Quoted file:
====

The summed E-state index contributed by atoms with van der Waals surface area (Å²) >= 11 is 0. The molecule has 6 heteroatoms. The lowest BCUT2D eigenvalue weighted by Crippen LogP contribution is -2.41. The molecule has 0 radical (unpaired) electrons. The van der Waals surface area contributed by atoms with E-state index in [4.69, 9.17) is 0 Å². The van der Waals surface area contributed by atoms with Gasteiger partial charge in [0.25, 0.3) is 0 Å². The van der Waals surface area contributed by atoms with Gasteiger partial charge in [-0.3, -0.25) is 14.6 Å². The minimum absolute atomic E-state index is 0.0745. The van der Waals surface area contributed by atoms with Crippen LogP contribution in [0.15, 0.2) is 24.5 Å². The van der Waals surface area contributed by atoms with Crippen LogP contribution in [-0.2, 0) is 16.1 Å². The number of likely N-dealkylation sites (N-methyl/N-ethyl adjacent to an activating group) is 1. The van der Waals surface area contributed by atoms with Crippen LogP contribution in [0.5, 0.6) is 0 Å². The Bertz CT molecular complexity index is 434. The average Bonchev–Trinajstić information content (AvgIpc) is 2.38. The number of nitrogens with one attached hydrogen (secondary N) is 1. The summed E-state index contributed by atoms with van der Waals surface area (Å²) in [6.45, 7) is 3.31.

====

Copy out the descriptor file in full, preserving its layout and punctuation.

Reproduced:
The summed E-state index contributed by atoms with van der Waals surface area (Å²) >= 11 is 0. The molecule has 6 heteroatoms. The lowest BCUT2D eigenvalue weighted by Crippen LogP contribution is -2.41. The molecule has 0 radical (unpaired) electrons. The van der Waals surface area contributed by atoms with E-state index in [4.69, 9.17) is 0 Å². The van der Waals surface area contributed by atoms with Gasteiger partial charge in [0.25, 0.3) is 0 Å². The van der Waals surface area contributed by atoms with Gasteiger partial charge in [-0.3, -0.25) is 14.6 Å². The minimum absolute atomic E-state index is 0.0745. The van der Waals surface area contributed by atoms with Crippen LogP contribution in [0.15, 0.2) is 24.5 Å². The van der Waals surface area contributed by atoms with Crippen LogP contribution in [-0.2, 0) is 16.1 Å². The number of likely N-dealkylation sites (N-methyl/N-ethyl adjacent to an activating group) is 1. The van der Waals surface area contributed by atoms with Crippen LogP contribution in [0.5, 0.6) is 0 Å². The Bertz CT molecular complexity index is 434. The average Bonchev–Trinajstić information content (AvgIpc) is 2.38. The number of nitrogens with one attached hydrogen (secondary N) is 1. The summed E-state index contributed by atoms with van der Waals surface area (Å²) in [6.45, 7) is 3.31.